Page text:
Opinion: When Bitcoin Gets Boring, The Days of Huge Crypto Gains Are Over

Opinion: When Bitcoin Gets Boring, The Days of Huge Crypto Gains Are Over

At the height of the bull market, the rally to nearly $70,000 per bitcoin last year seemed like a huge rally. What a number!

What is a unit of anything that can be invested that is actually $70,000? Sure, Berkshire Hathaway Inc’s Class A stake is around $400,000. But what next? A barrel of oil is considered expensive when it is over $100.

But absolute numbers are deceptive because what comprises a single unit is completely arbitrary.

Without a stock split – where one share is arbitrarily divided to a certain number so that individual shares seem cheaper – the value of Apple Inc’s stock would be. Over $30,000 USD, compared to $130 USD currently.

Thus, it is more accurate to look not at absolute numbers, but at percentages. And through that lens, bitcoin hasn’t really been appreciated. During each market cycle, the peaks were actually lower.

This reflects significant forces roaming markets that have been more intense lately: Regulation Enforcement of this, although welcomed by some, changes encryption in a fundamental way.

Ethan Low: Do you hate coding? Put your money where your mouth is and bet on it

All this points to an inevitability: the days of wild price swings and huge gains are over.

In the bitcoin boom and bust cycles, there were three notable peaks: $1,000 in 2013, about $20,000 in 2017, and about $70,000 in 2021.

Each time, the rise in percentage terms was going down. The last peak was a little more than three times the one before it. But the $20,000 for 2017 was 20 times the 2013 peak.

And 2013? $1000, compared to prices before? Well, before that, the bitcoin markets were less well established than they are now, and it is difficult to determine the price objectively.

Those were the days when she was famous for exchanging 10,000 units for two pizzas. For all intents and purposes, bitcoin was practically At that time it is worthless. From that to its 2013 peak of $1,000—whatever a multiple it was, it was definitely more than 20 times.

This rally has been driven by ease of participation for both investors and those who create investment products.

Unlike any other financial instrument, Bitcoin, and the cryptocurrency world in which it was born, has never been paperless for anyone. You can meet someone from Craigslist, pay them cash and receive bitcoins on the smartphone app.

On the industry side, anyone can start their own coin or exchange platform. The infamously crumbling QuadrigCX platform was just one man on his laptop.

All this ease led to a wave of new money entering the cryptocurrency world, money that had not been in the markets before. In early 2022, a survey showed that 55 percent of bitcoin investors had started within the past year.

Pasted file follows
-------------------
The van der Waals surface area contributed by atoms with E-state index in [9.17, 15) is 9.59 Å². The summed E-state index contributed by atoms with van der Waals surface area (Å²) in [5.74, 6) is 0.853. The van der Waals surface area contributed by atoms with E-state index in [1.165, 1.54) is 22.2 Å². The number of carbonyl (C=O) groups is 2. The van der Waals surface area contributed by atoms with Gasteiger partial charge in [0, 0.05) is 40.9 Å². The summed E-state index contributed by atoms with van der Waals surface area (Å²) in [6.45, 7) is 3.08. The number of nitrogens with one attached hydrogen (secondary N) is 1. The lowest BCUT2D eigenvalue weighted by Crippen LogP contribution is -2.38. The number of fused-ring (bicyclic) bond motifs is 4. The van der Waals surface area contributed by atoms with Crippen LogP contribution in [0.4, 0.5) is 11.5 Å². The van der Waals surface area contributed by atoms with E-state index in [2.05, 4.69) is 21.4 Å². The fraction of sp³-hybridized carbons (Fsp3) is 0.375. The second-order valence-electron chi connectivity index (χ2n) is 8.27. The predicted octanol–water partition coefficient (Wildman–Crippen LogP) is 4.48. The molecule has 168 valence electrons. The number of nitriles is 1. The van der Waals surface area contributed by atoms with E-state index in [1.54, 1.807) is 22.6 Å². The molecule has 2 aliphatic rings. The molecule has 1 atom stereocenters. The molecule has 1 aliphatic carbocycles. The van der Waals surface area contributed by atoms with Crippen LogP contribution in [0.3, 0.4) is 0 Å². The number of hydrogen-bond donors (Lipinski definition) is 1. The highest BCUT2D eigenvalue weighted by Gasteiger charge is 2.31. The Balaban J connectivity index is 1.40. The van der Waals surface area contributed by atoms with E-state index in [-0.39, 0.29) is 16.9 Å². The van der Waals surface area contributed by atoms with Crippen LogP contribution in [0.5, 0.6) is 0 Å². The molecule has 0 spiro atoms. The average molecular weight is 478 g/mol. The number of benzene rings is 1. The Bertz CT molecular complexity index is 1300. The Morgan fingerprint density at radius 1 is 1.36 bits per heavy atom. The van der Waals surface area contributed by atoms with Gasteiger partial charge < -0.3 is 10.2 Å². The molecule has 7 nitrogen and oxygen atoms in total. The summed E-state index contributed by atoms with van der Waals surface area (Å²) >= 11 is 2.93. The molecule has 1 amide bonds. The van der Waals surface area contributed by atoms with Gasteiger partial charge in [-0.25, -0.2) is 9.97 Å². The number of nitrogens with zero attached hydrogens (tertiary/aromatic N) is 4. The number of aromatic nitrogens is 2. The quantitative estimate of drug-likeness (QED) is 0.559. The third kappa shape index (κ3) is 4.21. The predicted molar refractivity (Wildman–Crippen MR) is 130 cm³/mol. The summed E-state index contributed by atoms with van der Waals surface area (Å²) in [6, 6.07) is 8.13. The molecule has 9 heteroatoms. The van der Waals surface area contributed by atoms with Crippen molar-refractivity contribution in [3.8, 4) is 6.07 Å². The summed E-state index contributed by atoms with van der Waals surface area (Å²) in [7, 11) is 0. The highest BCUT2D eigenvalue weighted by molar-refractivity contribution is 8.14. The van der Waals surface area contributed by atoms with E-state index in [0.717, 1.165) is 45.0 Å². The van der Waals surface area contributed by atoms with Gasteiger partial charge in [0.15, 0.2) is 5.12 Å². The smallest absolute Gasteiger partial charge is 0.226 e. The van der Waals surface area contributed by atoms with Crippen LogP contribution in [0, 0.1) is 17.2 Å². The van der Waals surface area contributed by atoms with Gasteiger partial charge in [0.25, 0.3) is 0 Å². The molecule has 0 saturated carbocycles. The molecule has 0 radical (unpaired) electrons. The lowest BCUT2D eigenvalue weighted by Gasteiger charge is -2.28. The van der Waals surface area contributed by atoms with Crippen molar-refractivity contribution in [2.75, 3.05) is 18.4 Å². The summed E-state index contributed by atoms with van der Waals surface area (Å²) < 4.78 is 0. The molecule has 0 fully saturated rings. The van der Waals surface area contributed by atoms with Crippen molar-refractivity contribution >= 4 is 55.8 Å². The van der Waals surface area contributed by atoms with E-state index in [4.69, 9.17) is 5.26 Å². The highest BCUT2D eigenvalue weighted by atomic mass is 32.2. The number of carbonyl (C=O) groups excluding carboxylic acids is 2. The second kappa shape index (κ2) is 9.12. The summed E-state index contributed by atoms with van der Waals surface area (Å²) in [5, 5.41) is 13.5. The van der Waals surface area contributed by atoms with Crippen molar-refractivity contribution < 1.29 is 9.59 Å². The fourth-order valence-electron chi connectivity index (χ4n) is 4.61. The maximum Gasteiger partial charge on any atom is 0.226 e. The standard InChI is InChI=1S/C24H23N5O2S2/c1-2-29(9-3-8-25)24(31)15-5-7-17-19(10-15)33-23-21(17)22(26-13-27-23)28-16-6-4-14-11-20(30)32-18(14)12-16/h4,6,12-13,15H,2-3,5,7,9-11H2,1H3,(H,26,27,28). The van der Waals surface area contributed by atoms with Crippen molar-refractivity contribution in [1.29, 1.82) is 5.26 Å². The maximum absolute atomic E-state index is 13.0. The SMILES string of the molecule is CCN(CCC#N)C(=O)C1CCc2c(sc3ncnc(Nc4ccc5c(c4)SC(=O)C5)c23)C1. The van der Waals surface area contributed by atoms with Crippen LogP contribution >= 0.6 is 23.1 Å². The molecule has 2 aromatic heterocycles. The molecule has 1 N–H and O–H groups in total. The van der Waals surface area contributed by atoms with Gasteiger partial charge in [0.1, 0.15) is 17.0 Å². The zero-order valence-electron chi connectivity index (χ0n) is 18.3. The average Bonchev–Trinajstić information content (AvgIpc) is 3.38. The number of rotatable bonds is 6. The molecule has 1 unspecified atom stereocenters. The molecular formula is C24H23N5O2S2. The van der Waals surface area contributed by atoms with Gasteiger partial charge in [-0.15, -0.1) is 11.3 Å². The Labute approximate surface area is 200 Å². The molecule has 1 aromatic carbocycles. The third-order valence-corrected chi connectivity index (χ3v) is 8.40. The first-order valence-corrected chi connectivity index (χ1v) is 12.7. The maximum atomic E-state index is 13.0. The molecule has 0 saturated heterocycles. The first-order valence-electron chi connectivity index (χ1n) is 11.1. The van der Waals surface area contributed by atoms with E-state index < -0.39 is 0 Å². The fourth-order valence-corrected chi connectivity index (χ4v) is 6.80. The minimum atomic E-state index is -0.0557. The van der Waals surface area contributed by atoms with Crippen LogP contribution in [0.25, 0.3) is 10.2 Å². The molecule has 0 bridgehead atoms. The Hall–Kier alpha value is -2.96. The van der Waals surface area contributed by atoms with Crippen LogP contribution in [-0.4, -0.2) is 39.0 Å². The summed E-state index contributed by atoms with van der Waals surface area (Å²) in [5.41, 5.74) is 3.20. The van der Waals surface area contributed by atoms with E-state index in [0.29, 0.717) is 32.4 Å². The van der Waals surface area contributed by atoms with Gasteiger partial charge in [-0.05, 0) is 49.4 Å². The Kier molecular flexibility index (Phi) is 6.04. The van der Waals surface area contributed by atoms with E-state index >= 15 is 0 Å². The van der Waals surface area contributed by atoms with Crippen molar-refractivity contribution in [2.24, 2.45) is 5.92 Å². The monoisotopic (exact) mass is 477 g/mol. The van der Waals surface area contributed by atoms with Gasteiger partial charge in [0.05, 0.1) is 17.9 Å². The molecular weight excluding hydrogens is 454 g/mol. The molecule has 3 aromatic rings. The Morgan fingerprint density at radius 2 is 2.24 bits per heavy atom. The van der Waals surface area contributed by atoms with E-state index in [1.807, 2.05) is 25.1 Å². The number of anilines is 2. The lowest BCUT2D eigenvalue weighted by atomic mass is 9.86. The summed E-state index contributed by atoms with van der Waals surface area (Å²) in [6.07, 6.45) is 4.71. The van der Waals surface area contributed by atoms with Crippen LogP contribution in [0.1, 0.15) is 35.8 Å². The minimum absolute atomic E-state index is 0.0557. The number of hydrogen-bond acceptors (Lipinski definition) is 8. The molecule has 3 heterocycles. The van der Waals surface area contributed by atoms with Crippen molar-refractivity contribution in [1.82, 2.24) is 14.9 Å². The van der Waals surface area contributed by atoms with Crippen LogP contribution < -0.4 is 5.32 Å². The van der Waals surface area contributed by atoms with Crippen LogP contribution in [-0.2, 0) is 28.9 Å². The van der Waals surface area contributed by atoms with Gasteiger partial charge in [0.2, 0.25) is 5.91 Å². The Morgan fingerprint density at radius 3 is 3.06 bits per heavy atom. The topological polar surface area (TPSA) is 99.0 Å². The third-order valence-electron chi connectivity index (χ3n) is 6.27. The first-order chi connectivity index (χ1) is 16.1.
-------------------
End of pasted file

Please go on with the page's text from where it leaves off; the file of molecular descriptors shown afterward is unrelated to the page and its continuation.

This won’t last much longer. And that’s not just because of the macroeconomic conditions of higher interest rates and more expensive borrowing.

The enforcement was unprecedented. The US government has imposed sanctions on some blockchain tokens, as the increasingly hard-line Department of Justice and the Securities and Exchange Commission have increased scrutiny of the industry.

The world’s largest trading platform, Binance, is under investigation by nearly every arm of the US government, with some in the industry speculating that its founder is avoiding the country due to fears of arrest (which he has denied).

Even the creators of the Bored Ape Yacht Club NFT (non-fungible token) set of digital photos are under investigation by the SEC.

On Monday, the Organization for Economic Co-operation and Development proposed new global rules on cryptocurrencies, and the European Union separately confirmed its new rules.

The European Commission is looking into data analysis on the Ethereum platform, which supports a large part of the crypto world. Such analysis has been big business for companies doing this – crypto activity is becoming more and more open and traceable.

In short, this is a reflection of the phenomenon that made the rise of the cryptocurrency so difficult in previous years. Under a growing regulatory yoke, crypto is being forced to become more like mainstream finance, with all the red tape associated with it.

This certainly does not mean that, in the near future, cryptocurrency price movements will become like mainstream finances or that we won’t see headlines again with much more. A number for one unit of bitcoin.

It’s just that those days are going to be fewer and farther, and the market will take longer to reach those big numbers.

This ridiculous ease with which people can invest in cryptocurrencies or create investment products is a thing of the past. And while cryptocurrency may be safer, less volatile, and more pleasing to the authorities as a result, it will also become more boring and less attractive to those seeking traditional mega-wins.

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